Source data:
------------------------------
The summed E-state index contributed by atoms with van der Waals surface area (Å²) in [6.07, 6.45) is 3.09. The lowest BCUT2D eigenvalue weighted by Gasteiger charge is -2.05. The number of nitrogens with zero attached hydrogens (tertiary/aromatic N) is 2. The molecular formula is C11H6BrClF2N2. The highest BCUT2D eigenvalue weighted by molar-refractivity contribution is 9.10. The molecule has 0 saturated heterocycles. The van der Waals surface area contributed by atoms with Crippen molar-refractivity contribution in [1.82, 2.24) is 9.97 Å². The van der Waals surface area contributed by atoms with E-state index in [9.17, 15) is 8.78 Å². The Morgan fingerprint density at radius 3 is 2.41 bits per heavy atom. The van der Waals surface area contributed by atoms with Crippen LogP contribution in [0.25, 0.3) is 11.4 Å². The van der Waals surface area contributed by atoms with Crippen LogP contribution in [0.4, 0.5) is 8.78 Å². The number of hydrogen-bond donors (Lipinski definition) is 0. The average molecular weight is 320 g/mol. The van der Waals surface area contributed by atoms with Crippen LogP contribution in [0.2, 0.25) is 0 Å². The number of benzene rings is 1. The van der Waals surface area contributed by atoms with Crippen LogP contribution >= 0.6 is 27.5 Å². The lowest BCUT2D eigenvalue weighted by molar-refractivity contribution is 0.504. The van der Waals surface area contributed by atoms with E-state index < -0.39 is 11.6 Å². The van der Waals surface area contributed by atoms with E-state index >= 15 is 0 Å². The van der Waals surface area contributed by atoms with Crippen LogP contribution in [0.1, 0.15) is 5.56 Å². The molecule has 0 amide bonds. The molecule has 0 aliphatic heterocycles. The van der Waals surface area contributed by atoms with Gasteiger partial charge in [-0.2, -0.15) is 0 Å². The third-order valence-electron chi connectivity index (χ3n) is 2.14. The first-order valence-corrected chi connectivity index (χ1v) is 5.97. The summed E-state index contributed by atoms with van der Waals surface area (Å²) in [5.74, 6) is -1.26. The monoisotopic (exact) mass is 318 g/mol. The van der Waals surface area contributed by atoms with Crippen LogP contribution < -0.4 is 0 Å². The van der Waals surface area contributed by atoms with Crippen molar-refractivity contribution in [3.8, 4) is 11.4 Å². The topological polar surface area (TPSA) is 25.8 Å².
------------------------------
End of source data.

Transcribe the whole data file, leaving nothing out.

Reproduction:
The summed E-state index contributed by atoms with van der Waals surface area (Å²) in [6.07, 6.45) is 3.09. The lowest BCUT2D eigenvalue weighted by Gasteiger charge is -2.05. The number of nitrogens with zero attached hydrogens (tertiary/aromatic N) is 2. The molecular formula is C11H6BrClF2N2. The highest BCUT2D eigenvalue weighted by molar-refractivity contribution is 9.10. The molecule has 0 saturated heterocycles. The van der Waals surface area contributed by atoms with Crippen molar-refractivity contribution in [1.82, 2.24) is 9.97 Å². The van der Waals surface area contributed by atoms with E-state index in [9.17, 15) is 8.78 Å². The Morgan fingerprint density at radius 3 is 2.41 bits per heavy atom. The van der Waals surface area contributed by atoms with Crippen LogP contribution in [0.25, 0.3) is 11.4 Å². The van der Waals surface area contributed by atoms with Crippen LogP contribution in [0.4, 0.5) is 8.78 Å². The number of hydrogen-bond donors (Lipinski definition) is 0. The average molecular weight is 320 g/mol. The van der Waals surface area contributed by atoms with Crippen LogP contribution in [0.2, 0.25) is 0 Å². The number of benzene rings is 1. The van der Waals surface area contributed by atoms with Crippen LogP contribution >= 0.6 is 27.5 Å². The lowest BCUT2D eigenvalue weighted by molar-refractivity contribution is 0.504. The van der Waals surface area contributed by atoms with E-state index < -0.39 is 11.6 Å². The van der Waals surface area contributed by atoms with E-state index >= 15 is 0 Å². The van der Waals surface area contributed by atoms with Crippen LogP contribution in [0.1, 0.15) is 5.56 Å². The molecule has 0 amide bonds. The molecule has 0 aliphatic heterocycles. The van der Waals surface area contributed by atoms with Gasteiger partial charge in [-0.2, -0.15) is 0 Å². The third-order valence-electron chi connectivity index (χ3n) is 2.14. The first-order valence-corrected chi connectivity index (χ1v) is 5.97. The summed E-state index contributed by atoms with van der Waals surface area (Å²) in [5.74, 6) is -1.26. The monoisotopic (exact) mass is 318 g/mol. The van der Waals surface area contributed by atoms with Crippen LogP contribution < -0.4 is 0 Å². The van der Waals surface area contributed by atoms with Crippen molar-refractivity contribution in [3.8, 4) is 11.4 Å². The topological polar surface area (TPSA) is 25.8 Å².